It wasn’t until I found, consulted and met with Dr. Forest Tennant in West Covina, California, that I felt there was a doctor out there who cared to do more than just send patients home to suffer from “humanity’s worst pain.” When we met in person this May, Dr. Tennant explained that he was supposed to retire almost twenty years ago, but decided to stay on as a pain specialist in order to focus on finding a new treatment protocol for arachnoiditis patients. He did so after treating cancer patients in Los Angeles for many years. Sadly, it was his arachnoiditis patients who were killing themselves in order to stop the pain. Others were left partially or completely paralyzed, in need of catheters in order to void their bladders, and/or suffering from dementia.

Since 1998, Dr. Tennant has reviewed hundreds of MRIs of arachnoiditis patients, and has come up with alternate treatments to the typical pain treatment protocol that most other doctors use. He has refused to believe that there was little to be done to help patients with this horrendous disorder. Excitingly, his new treatment regimen has afforded his patients significant reductions in their daily pain levels.

Unfortunately for me, with my almost lifelong diabetes in play, the treatment protocol has not given me much relief. The hormones that have helped almost all of the rest of his patients are affecting my blood sugar levels too much to be continued. I also have significant diabetic neuropathy in my arms and legs in addition to the arachnoiditis, which means that most days, my legs already feel like they’re on fire.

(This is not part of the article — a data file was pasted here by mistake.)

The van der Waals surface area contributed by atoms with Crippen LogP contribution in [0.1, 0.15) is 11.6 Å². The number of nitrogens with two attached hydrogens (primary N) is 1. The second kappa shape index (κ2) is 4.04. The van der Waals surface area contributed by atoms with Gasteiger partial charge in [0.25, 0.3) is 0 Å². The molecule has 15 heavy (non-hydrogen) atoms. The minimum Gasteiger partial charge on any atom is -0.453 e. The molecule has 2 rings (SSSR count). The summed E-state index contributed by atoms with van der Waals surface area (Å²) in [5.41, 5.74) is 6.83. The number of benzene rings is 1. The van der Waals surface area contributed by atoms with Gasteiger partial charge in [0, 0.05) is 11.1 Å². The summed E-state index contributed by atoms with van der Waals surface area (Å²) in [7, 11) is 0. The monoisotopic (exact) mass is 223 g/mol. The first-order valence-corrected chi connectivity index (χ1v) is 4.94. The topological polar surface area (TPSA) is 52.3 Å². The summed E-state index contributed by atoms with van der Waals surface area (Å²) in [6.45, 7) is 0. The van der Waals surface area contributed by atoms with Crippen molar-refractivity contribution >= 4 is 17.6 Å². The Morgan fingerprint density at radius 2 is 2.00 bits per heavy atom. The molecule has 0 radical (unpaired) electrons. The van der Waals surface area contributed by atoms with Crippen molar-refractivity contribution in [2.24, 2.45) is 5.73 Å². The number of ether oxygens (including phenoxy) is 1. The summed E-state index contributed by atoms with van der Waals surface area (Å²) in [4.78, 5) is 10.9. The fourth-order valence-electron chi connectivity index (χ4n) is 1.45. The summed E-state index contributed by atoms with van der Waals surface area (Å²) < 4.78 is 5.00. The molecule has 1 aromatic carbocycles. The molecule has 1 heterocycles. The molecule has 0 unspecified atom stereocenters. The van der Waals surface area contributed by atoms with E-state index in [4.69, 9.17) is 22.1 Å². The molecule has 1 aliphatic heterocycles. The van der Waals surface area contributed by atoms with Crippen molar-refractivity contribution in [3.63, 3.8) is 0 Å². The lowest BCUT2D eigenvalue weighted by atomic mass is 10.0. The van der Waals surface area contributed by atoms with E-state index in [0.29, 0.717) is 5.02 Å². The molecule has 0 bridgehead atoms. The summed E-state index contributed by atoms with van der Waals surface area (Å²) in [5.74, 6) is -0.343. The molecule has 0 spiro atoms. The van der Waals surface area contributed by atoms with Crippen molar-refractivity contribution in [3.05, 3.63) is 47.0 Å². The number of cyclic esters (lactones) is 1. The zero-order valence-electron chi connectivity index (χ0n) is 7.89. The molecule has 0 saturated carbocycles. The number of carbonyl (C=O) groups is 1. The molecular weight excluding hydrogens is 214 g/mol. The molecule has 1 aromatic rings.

Thankfully, just knowing that there is a doctor like Forest Tennant out there, giving his all in order to find more relief for his patients, gives me so much hope. But for now, I remain in so much daily pain. I try not to complain too much about it, especially since complaining does little to change the situation for the better (other than let me vent my frustrations). Unfortunately, trying to get people to understand exactly how much pain you’re in is difficult when they can barely see any physical manifestations of it. To that point, I’ve become pretty good at masking my pain in front of others. Since I’ve been masking the sensation of feeling drunk every time my blood sugar has gone low for the last 29+ years, I’ve certainly had some practice in this department. But just because I am able to mask some of the pain does not mean that it isn’t there (in full force).

It wasn’t until I began masking my own pain that I started to wonder how others with chronic pain managed to get through their days. How do they function through the pain? Do others in their lives fully understand and appreciate their daily struggles? How many people with chronic pain disorders are out there, unknown to the rest of us (like Lady Gaga, who recently revealed her struggles with chronic pain in her new documentary)? Just because some of them are able to function and complete some daily tasks does not minimize the amount of pain they could be feeling. In fact, sometimes it’s those who are suffering silently who have, perhaps, more inner strength than the average person.

If you or a loved one has been living with a chronic pain disorder, I’d love to hear about your coping mechanisms and support systems. Even if you just want to vent, please feel free to either email me or leave a comment below.

Wishing you and yours health and happiness!

– Kate

National Diabetes Month Starts Today – Be Aware and Spread the Knowledge!